Ursula Oppens, piano, with Jerome Lowenthal in two-piano works. Cedille CDR 90000123.
Although folks have been recording his music as much as ever, I hadn't personally heard anything from John Corigliano (b. 1938) for a while; so it was nice to hear this new album of piano music from Cedille, played with care by the distinguished American pianist, Ursula Oppens. Corigliano, as you probably know, is an American composer, teacher, and Pulitzer Prizewinner, a music professor at Lehman College, City University of New York, who numbers among his more-famous pupils Avner Dorman, Scott Glasgow, Elliot Goldenthal, Edward Knight, John Mackey, Nico Muhly, David S. Sampson, and Eric Whitacre. While he has written most of his compositions for orchestra, the present disc contains several of his popular piano works and a world-premiere recording of the title piece.
The program begins with the first-ever recording of Winging It (2007-08). Playing on a Steinway, Ms. Oppens effortlessly captures the remarkable dynamic range of the music from loudest to softest passages. Corigliano based the three movements on improvisations he made, and he titled them with the dates he first played them. He explains in a booklet note the difficulty he had transcribing the improvs, which seems a contradiction when you think about it. I mean, if it's written out, is it any longer an improvisation? But I quibble. The piece follows a traditional fast-slow-fast arrangement, with the slow movement most affecting and the others a bit clamorous.
Next up is Chiaroscuro for Two Pianos Tuned a Quarter Tone Apart (1997), also in three movements, these titled "Light," "Shadows," and "Strobe," which Ms. Oppens performs with Jerome Lowenthal. Here, Corigliano says he was "looking for the expressive power between two notes, as a blues singer does." The effect is often startling and always intriguing as the music explores the allocation of light and shade in the music.
Following Chiaroscuro comes Fantasia on an Ostinato (1985), a single, brief movement that develops, as the title suggests, a recurring melodic fragment. The Van Cliburn International Piano Competition commissioned it as a piece to be played by their twelve semifinalists, and Corigliano intended it to exercise each pianist's imagination while working with something entirely new to them. It is quite the most-charming piece of music on the disc, and I wonder how Ms. Oppens would have scored in the competition. I would have given her an A.
After that is Kaleidoscope for Two Pianos (1959), again with Mr. Lowenthal accompanying Ms. Oppens. Corigliano calls it a "colorful mosaic of changing symmetrical patterns." He wrote it while he was an undergraduate at Columbia University, and it is full of pleasantly youthful energy, which Ms. Oppens seems happy to exploit.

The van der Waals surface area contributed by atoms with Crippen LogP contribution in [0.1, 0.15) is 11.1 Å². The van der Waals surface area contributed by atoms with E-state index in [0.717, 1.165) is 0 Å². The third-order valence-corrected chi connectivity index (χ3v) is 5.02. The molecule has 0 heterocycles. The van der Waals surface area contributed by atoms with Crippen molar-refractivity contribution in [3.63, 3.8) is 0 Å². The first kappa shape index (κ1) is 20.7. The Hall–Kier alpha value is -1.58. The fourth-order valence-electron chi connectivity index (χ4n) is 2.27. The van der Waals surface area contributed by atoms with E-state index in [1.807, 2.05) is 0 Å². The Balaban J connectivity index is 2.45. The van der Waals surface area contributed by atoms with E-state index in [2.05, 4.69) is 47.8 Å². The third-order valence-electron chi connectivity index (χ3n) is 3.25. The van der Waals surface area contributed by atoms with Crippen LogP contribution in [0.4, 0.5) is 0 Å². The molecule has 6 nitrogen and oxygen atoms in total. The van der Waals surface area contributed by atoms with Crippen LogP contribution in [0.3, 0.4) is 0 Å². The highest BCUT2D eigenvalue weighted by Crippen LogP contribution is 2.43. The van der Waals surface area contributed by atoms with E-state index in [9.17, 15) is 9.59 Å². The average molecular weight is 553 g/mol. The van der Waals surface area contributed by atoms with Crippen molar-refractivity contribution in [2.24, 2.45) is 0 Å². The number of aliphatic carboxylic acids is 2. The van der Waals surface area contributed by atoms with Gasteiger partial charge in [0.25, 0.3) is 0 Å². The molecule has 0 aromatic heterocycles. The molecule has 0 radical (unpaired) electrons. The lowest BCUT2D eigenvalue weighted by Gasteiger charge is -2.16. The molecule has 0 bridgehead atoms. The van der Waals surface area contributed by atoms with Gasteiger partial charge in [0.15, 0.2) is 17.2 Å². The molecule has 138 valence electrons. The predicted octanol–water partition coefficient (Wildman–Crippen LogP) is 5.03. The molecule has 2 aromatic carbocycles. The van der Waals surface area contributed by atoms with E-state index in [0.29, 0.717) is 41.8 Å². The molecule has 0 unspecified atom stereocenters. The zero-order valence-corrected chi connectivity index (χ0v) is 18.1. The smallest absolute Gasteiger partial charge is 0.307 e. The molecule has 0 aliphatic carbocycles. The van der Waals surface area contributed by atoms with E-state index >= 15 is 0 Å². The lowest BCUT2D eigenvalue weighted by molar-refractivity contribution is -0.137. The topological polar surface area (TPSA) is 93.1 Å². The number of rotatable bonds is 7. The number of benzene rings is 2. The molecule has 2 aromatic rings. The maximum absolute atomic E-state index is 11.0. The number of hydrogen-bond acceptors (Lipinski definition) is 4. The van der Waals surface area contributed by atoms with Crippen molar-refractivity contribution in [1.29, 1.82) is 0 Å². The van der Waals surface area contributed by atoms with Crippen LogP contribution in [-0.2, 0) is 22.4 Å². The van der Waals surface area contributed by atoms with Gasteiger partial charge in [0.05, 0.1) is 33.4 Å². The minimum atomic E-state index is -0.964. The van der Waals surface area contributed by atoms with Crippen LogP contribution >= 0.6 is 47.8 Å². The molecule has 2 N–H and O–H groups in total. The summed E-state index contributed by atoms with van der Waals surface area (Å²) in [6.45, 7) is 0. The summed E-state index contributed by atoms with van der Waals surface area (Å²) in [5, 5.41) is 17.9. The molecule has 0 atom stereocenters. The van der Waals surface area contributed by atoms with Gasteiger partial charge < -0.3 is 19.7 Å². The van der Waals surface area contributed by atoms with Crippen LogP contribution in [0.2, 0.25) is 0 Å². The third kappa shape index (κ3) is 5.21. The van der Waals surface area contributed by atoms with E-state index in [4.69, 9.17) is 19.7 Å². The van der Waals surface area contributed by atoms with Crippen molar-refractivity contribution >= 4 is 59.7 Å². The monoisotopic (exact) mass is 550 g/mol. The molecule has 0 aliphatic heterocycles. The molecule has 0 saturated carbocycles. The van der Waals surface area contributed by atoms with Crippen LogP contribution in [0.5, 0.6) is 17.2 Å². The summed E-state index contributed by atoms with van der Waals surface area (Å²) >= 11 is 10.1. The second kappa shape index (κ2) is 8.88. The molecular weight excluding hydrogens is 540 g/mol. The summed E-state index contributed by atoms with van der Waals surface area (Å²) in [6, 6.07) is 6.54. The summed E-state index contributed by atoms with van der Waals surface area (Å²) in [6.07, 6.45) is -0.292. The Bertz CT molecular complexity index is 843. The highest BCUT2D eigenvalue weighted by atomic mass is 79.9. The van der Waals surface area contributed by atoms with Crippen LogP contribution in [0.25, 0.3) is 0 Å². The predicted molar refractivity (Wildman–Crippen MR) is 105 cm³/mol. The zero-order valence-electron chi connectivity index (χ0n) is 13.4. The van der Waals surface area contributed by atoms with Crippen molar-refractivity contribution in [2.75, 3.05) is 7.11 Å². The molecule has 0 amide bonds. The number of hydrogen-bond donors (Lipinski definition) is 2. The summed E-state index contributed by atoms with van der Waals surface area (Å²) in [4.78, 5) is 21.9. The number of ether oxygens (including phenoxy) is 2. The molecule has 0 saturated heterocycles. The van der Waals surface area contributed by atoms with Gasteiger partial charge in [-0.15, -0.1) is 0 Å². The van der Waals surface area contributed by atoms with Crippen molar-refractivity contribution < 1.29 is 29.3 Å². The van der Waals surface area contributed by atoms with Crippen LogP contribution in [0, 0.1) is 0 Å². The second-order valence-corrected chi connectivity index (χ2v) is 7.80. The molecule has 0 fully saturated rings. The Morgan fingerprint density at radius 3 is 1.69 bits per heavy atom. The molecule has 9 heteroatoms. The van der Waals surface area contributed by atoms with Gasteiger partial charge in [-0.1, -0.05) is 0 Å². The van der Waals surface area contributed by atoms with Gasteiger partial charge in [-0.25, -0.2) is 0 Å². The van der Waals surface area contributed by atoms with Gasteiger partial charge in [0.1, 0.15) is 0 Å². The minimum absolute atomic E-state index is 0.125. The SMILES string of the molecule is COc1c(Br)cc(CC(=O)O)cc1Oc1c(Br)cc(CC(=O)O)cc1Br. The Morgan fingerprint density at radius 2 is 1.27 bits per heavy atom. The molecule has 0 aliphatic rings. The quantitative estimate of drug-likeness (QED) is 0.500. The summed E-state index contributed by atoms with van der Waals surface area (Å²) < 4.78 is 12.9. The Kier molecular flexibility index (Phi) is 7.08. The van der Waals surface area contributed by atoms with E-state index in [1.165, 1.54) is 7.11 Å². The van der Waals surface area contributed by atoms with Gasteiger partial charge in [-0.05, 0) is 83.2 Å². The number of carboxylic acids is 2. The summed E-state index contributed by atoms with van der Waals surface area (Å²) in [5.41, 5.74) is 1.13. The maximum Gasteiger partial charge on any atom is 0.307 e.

The album closes with Etude Fantasy (1976), five etudes, piano studies, beginning with a rather forward statement from the left hand only. Things settle down thereafter, although the work contains just about everything you can think of before it comes to a vociferous climax, then falling off into silence in a graceful, melodious ending.
Recorded in December, 2010, at the American Academy of Arts and Letters, New York, the sound is most realistic. The miking seems perfectly judged to produce a piano tone that actually appears to be coming from a distance of the listener to the speakers, in my case about eight-to-ten feet. Clarity is outstanding without sacrificing nuance, warmth, or resonance. Impact is strong, and the piano size is lifelike rather than stretching across the room.
About the Author
Understand, I'm just an everyday guy reacting to something I love. And I've been doing it for a very long time, my appreciation for classical music starting with the musical excerpts on The Big John and Sparkie radio show in the early Fifties and the purchase of my first recording, The 101 Strings Play the Classics, around 1956. In the late Sixties I began teaching high school English and Film Studies as well as becoming interested in hi-fi, my audio ambitions graduating me from a pair of AR-3 speakers to the Fulton J's recommended by The Stereophile's J. Gordon Holt. In the early Seventies, I began writing for a number of audio magazines, including Audio Excellence, Audio Forum, The Boston Audio Society Speaker, The American Record Guide, and from 1976 until 2008, The $ensible Sound, for which I served as Classical Music Editor.
Today, I'm retired from teaching and use a pair of bi-amped VMPS RM40s loudspeakers for my listening. In addition to writing the Classical Candor blog, I served as the Movie Review Editor for the Web site Movie Metropolis (formerly DVDTown) from 1997-2013. Music and movies. Life couldn't be better.
It is the goal of Classical Candor to promote the enjoyment of classical music. Other forms of music come and go--minuets, waltzes, ragtime, blues, jazz, bebop, country-western, rock-'n'-roll, heavy metal, rap, and the rest--but classical music has been around for hundreds of years and will continue to be around for hundreds more. It's no accident that every major city in the world has one or more symphony orchestras.
When I was young, I heard it said that only intellectuals could appreciate classical music, that it required dedicated concentration to appreciate. Nonsense. I'm no intellectual, and I've always loved classical music. Anyone who's ever seen and enjoyed Disney's Fantasia or a Looney Tunes cartoon playing Rossini's William Tell Overture or Liszt's Hungarian Rhapsody No. 2 can attest to the power and joy of classical music, and that's just about everybody.
So, if Classical Candor can expand one's awareness of classical music and bring more joy to one's life, more power to it. It's done its job.
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